Over the past several years, television networks have given the classic talent contest a makeover for primetime TV. American Idol and Dancing With the Stars have become two of the most popular, talked-about programs on television -- and that makes them perfect competitors in a TV Throwdown.
Between Randy's "dawg," Paula's incoherent remarks and Simon's jerkiness, it's hard to like the judges on AI. New judge Kara was probably intended to add some spice, but an extra person makes the judging process seem extra long. However, it's the Paula/Simon schoolyard antics and arguments that get old in a hurry.
Meanwhile, DWTS' Len, Carrie Ann and Bruno offer concise, constructive criticism and compliments, while still being entertaining. (My favorite line so far this season was when Bruno told Holly Madison she was like a matchstick: On fire on top, wooden on the bottom.) Bruno does get dramatic and overly exuberant, but for the most part, the trio of judges lets the competitors be the stars of the show instead of hogging the limelight.
The AI contestants arrive already knowing how to sing, so their main chore each week is to choose a song that suits them, show versatility and perform well under pressure. Yes, they get professional coaching each week, but they largely must rely on the skills they brought with them.
DWTS contestants must learn their "talent" from scratch. So viewers really get to see consistent improvement as time goes on, not to mention the dancers must succumb to all the same public pressures as the AI contestants on performance nights. Plus, there's the added threat of injury.
While there hasn't been a lot of recent news about AI winners Ruben Studdard and Taylor Hicks, each of the other season's winners have gone on to become legitimate, successful recording artists. Kelly Clarkson and Carrie Underwood have both won multiple Grammys. (Alumni Jennifer Hudson has a Grammy, a Golden Globe and an Oscar!) In other words, many AI contestants become stars -- oftentimes bigger ones than the people competing on DWTS.
DWTS champions, meanwhile, get a disco ball trophy and a small spike in publicity for their oft-ailing careers.
AI wins this round, and gets an extra credit point for all of its success stories.
DWTS host Tom Bergeron has definitely come up in the world, after having hosted America's Funniest Home Videos and Hollywood Squares. And when it comes to the wisecracks, he's quicker on his feet than AI's Ryan Seacrest. Still, Seacrest -- whose career was lauched by Idol -- has become both a master of multi-media and a celebrity in his own right. AI will be lucky if this busy, big name sticks around for many more seasons.
There are two clear standouts on DWTS: Gilles Marini and Melissa Rycroft. Steve Wozniak stands out because of his incredible ineptness on the dance floor, but his fans must be calling in droves because he scooted by for another week. If anything, though, his incompetence is entertaining, and he truly seems to be having a good time.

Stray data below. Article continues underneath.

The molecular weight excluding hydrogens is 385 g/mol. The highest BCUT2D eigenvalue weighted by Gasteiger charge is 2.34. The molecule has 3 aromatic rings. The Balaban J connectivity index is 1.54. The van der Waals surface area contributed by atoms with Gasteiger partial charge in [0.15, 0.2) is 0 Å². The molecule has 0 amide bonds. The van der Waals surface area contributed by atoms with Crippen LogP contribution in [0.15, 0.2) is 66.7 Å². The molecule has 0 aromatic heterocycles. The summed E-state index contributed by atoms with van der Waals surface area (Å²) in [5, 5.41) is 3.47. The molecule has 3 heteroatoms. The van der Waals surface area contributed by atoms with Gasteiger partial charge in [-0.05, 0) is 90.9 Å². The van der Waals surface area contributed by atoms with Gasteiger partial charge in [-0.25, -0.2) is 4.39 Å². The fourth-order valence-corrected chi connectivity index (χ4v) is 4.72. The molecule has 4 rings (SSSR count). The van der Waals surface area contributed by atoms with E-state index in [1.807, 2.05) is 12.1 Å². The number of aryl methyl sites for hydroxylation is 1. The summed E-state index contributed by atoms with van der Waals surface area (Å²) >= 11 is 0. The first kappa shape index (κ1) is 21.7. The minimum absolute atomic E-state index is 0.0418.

The most talented singers on AI, which can vary from week to week, include Adam Lambert, Danny Gokey and Allison Irehata. Meanwhile, listening to Megan Joy would make anyone with ears hate music.
So which of the best and worst are more fun to watch? In our humble opinion: The ones on DWTS.
Both shows run two nights a week, presumably so that networks can capitalize on the very popular programs. The first night depicts the preparations, as well as the performances and judging. The second-night shows offer recaps and results, but too often are filled with a bunch of crap that nobody wants to see, such as AI's cheesy, awful group songs and dances. If they cut out all the preparation footage on night one, both shows could easily accommodate the ousting into the same episode.
In its favor, AI has scored performances this season by mega-stars like Stevie Wonder and Kanye West. But that can't save viewers from the majority of the boredom we endure before finding out who gets the boot.
DWTS is much the same on night two, but the bottom two contestants get a last chance dance-off; there are educational showcase dances by professionals; and musical guests such as Jewel and Hall & Oates. DWTS does a better job of entertaining on night two, and squeaks by with the win in this category by a narrow margin.
Bottom line: We can't deny the popularity and entertainment value of both talent programs. But when you pit the two against each other, DWTS is more consistent, has less filler, and doesn't seem to drag out as much as AI can -- especially during the judging portion.
Do you agree or think we're way off base? State your case in the comments section below.